Past climate and environmental impacts on Great Barrier Reef paleoecology over the past 9,000 years.


This project will investigate the links between environmental stress/disturbance, climate, and coral reef composition, diversity and structure by investigating episodes of reef growth and demise over the past 9,000 years. To do this we will use fossil reef cores from across the GBR and log: changes in the down-core genera, and species where possible, of coral and algae assemblages; note their growth position context, the percent volume of coral and algae components, algal crust thickness, and log the presence or absence of other important reef biota (e.g. vermetid gastropods, benthic foraminifera). Hiatuses in reef growth will be identified down core, and between adjacent cores, as major time gaps and changes in the reef communities. High-precision U-Th dates will pin down the precise timing of hiatuses and will be used to accurately calculate accumulation rates for the reef successions. In a novel addition to our study, we will use 3D CT scanning, X-ray and SEM imaging, to quantify long-term bioerosion rates as a measure of reef stress during the early Holocene when the most recent phase of reef growth ‘turned-on’, and for periods leading up to and after major Holocene reef growth hiatuses. We will ensure reproducibility and spatio-temporal extent of our down-core results by investigating cores from multiple regions, multiple reefs within each region, and multiple zones within a given reef will investigate the biological and geological processes that control the evolution of coral reef systems (e.g. reef communities, stratigraphic ages and growth rates, reef geometries (‘architecture’).

A complimentary scholarship for this project may be available through a competitive process. To find out more contact Associate Professor Jody Webster directly.


Professor Jody Webster

Research Location

School of Geosciences

Program Type



The future of the iconic Great Barrier Reef (GBR) under threat. The mass coral bleaching events in 2016 and 2017 have raised alarm at the prospect of more mass bleachings in the future due to more frequent extreme sea surface temperatures (SST) under global warming scenarios. Further, sharp declines in coral cover across the GBR between 1985-2002 highlight concerns for the reef’s ability to withstand the cumulative impacts of ocean warming, acidification and regional threats, including tropical cyclones, crown-of-thorns starfish predation, and water quality. Recent paleoclimate and paleoenvironmental studies show that the GBR experienced several cycles of reef growth and death over the past 20,000 years. These past reef death and recovery cycles offer the tantalising prospect of understanding the causes of reef death events and crucially the nature and rate of reef recovery after these events. Therefore, our goal is to study how the GBR changed in the past to determine distinct ecological thresholds and causal climate and environmental factors for reef death and recovery.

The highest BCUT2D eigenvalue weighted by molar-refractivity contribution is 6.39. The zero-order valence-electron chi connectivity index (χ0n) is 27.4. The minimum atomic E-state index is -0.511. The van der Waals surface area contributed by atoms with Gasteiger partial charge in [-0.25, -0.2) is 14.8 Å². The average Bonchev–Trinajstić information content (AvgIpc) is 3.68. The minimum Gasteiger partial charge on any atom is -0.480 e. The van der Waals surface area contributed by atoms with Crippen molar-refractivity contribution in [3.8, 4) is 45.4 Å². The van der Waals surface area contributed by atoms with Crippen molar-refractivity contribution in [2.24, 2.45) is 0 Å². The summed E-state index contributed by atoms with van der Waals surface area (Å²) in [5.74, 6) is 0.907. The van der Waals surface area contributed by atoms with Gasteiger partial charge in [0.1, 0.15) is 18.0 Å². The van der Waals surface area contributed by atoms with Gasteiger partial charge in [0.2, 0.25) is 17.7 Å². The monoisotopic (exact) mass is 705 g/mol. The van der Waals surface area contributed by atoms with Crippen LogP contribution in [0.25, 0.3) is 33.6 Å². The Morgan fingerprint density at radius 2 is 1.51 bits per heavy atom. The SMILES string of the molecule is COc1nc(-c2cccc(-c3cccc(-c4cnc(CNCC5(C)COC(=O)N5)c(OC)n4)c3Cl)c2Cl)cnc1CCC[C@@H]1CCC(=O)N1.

Additional Information

This project is part of a newly funded ($418,000) ARC Discovery project that will involve an extensive network of Australian and International collaborators as well as other related research students. Based at USYD, you will join the Geocoastal Research Group (GRG) – an active and dynamic research cluster in the School of Geosciences.

A complimentary scholarship for this project may be available through a competitive process. To find out more contact Associate Professor Jody Webster directly.

HDR Inherent Requirements
In addition to the academic requirements set out in the Science Postgraduate Handbook, you may be required to satisfy a number of inherent requirements to complete this degree. Examples of inherent requirements may include:

  • Confidential disclosure and registration of a disability that may hinder your performance in your degree;
  • Confidential disclosure of a pre-existing or current medical condition that may hinder your performance in your degree (e.g. heart disease, pace-maker, significant immune suppression, diabetes, vertigo, etc.);
  • Ability to perform independently and/or with minimal supervision; ,
  • Ability to undertake certain physical tasks (e.g. heavy lifting);
  • Ability to undertake observatory, sensory and communication tasks;
  • Ability to spend time at remote sites (e.g. One Tree Island, Narrabri and Camden);
  • Ability to work in confined spaces or at heights;
  • Ability to operate heavy machinery (e.g. farming equipment);
  • Hold or acquire an Australian driver’s licence;
  • Hold a current scuba diving license;
  • Hold a current Working with Children Check;
  • Meet initial and ongoing immunisation requirements (e.g. Q-Fever, Vaccinia virus, Hepatitis, etc.)
You must consult with your nominated supervisor regarding any identified inherent requirements before completing your application.

Want to find out more?

Contact us to find out what’s involved in applying for a PhD. Domestic students and International students

Contact Research Expert to find out more about participating in this opportunity.

Browse for other opportunities within the School of Geosciences .


Great Barrier Reef, reef geology, paleoecology, sealevel, Climate Change, scholarship, International, coral reef

Opportunity ID

The opportunity ID for this research opportunity is: 2762

Other opportunities with Professor Jody Webster